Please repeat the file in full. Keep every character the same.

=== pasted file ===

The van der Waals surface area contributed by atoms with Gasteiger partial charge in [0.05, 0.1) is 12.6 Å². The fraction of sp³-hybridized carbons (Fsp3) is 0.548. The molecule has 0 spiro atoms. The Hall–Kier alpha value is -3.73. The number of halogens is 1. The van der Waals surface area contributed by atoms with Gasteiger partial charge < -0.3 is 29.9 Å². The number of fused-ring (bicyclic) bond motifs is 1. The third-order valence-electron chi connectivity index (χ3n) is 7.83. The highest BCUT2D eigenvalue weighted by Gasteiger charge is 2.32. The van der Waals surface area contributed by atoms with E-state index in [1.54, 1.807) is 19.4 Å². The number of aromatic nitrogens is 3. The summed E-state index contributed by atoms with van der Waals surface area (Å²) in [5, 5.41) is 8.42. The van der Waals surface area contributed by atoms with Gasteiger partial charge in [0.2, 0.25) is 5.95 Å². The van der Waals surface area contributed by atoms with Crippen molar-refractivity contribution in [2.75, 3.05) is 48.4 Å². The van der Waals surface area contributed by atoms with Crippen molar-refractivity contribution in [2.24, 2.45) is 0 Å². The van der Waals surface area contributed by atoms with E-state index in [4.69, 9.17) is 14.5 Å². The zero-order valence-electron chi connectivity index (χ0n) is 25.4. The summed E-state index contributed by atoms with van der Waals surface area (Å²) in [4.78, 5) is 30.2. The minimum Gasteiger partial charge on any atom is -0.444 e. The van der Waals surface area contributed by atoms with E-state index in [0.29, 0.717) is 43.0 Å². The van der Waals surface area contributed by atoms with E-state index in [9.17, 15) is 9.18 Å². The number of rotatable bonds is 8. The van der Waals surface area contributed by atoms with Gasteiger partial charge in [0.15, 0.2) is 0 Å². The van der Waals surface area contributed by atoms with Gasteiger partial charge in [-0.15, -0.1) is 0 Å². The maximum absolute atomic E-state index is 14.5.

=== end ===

The van der Waals surface area contributed by atoms with Gasteiger partial charge in [0.05, 0.1) is 12.6 Å². The fraction of sp³-hybridized carbons (Fsp3) is 0.548. The molecule has 0 spiro atoms. The Hall–Kier alpha value is -3.73. The number of halogens is 1. The van der Waals surface area contributed by atoms with Gasteiger partial charge < -0.3 is 29.9 Å². The number of fused-ring (bicyclic) bond motifs is 1. The third-order valence-electron chi connectivity index (χ3n) is 7.83. The highest BCUT2D eigenvalue weighted by Gasteiger charge is 2.32. The van der Waals surface area contributed by atoms with E-state index in [1.54, 1.807) is 19.4 Å². The number of aromatic nitrogens is 3. The summed E-state index contributed by atoms with van der Waals surface area (Å²) in [5, 5.41) is 8.42. The van der Waals surface area contributed by atoms with Gasteiger partial charge in [0.2, 0.25) is 5.95 Å². The van der Waals surface area contributed by atoms with Crippen molar-refractivity contribution in [2.75, 3.05) is 48.4 Å². The van der Waals surface area contributed by atoms with Crippen molar-refractivity contribution in [2.24, 2.45) is 0 Å². The van der Waals surface area contributed by atoms with E-state index in [4.69, 9.17) is 14.5 Å². The zero-order valence-electron chi connectivity index (χ0n) is 25.4. The summed E-state index contributed by atoms with van der Waals surface area (Å²) in [4.78, 5) is 30.2. The minimum Gasteiger partial charge on any atom is -0.444 e. The van der Waals surface area contributed by atoms with E-state index in [0.29, 0.717) is 43.0 Å². The van der Waals surface area contributed by atoms with E-state index in [9.17, 15) is 9.18 Å². The number of rotatable bonds is 8. The van der Waals surface area contributed by atoms with Gasteiger partial charge in [0.15, 0.2) is 0 Å². The van der Waals surface area contributed by atoms with Gasteiger partial charge in [-0.15, -0.1) is 0 Å². The maximum absolute atomic E-state index is 14.5.